Chennai: Madurai bench of the Madras High Court has issued a notice to the State Bank of India ordering that applicants defaulting on loan payments should be disqualified and barred from applying for jobs at the bank.
In its recruitment drive for Probationery Officers, Junior Associates and Junior Agricultural Associates, the bank has said those who have defaulted on loan repayments, even for credit cards, will not be eligible to apply.
The decision has left many like Ravi Kumar - a young engineer from Chennai - shattered. Ravi has still not been able to repay the three lakh-rupee loan he took for his education. After couldn't get an engineering job a year after he cleared B.Tech with 70 per cent marks, he wanted to try his luck for the SBI job. But now, he can't.
"It is unfair. We borrow money only because we don't have assets. I get no salary. Without jobs how can we repay?" he complained.
A few years ago, the SBI had shamed educational loan defaulters by displaying their pictures in the Theni district of Tamil Nadu. Activists are up in arms. They call its latest move a rights' violation.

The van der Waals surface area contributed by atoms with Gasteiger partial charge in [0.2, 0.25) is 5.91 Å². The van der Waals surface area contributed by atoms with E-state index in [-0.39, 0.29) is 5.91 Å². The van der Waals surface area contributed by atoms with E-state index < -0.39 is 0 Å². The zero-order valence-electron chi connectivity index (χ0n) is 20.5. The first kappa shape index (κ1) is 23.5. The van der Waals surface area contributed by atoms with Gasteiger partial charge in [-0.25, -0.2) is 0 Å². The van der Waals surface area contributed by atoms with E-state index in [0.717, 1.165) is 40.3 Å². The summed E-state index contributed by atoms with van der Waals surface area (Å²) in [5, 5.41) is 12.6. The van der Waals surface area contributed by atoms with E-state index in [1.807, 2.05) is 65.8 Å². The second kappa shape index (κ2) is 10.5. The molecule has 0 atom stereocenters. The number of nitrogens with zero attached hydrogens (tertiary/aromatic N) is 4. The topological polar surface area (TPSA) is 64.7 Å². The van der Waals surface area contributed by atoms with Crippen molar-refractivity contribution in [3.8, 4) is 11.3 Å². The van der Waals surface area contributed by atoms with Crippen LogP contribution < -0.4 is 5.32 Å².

"This denies them the right to livelihood and there by right to live. In that sense it is a rights' violation. Who are they to impose those conditions? There's a rule of law when it comes to default and recovery," said Henry Tiphagne, Executive Director, People's Watch.
"This is against constitution," says Y Krishnan, the counsel for the petitioner.
However, some post-graduate student Nanditha Wilson are not against the move. "Without repayment, how would others get loans?" asked Nanditha.
Officials of the State Bank of India have refrained from commenting saying they would reply only to the court notice.
Banks claim they face a nine per cent default in around sixty thousand crore educational loans. They attribute this to to poor quality education and consequent unemployment.
Some, authorities say, deliberately default and wait for waiver. However education loans, many say, are negligible when compared to defaults in corporate loans.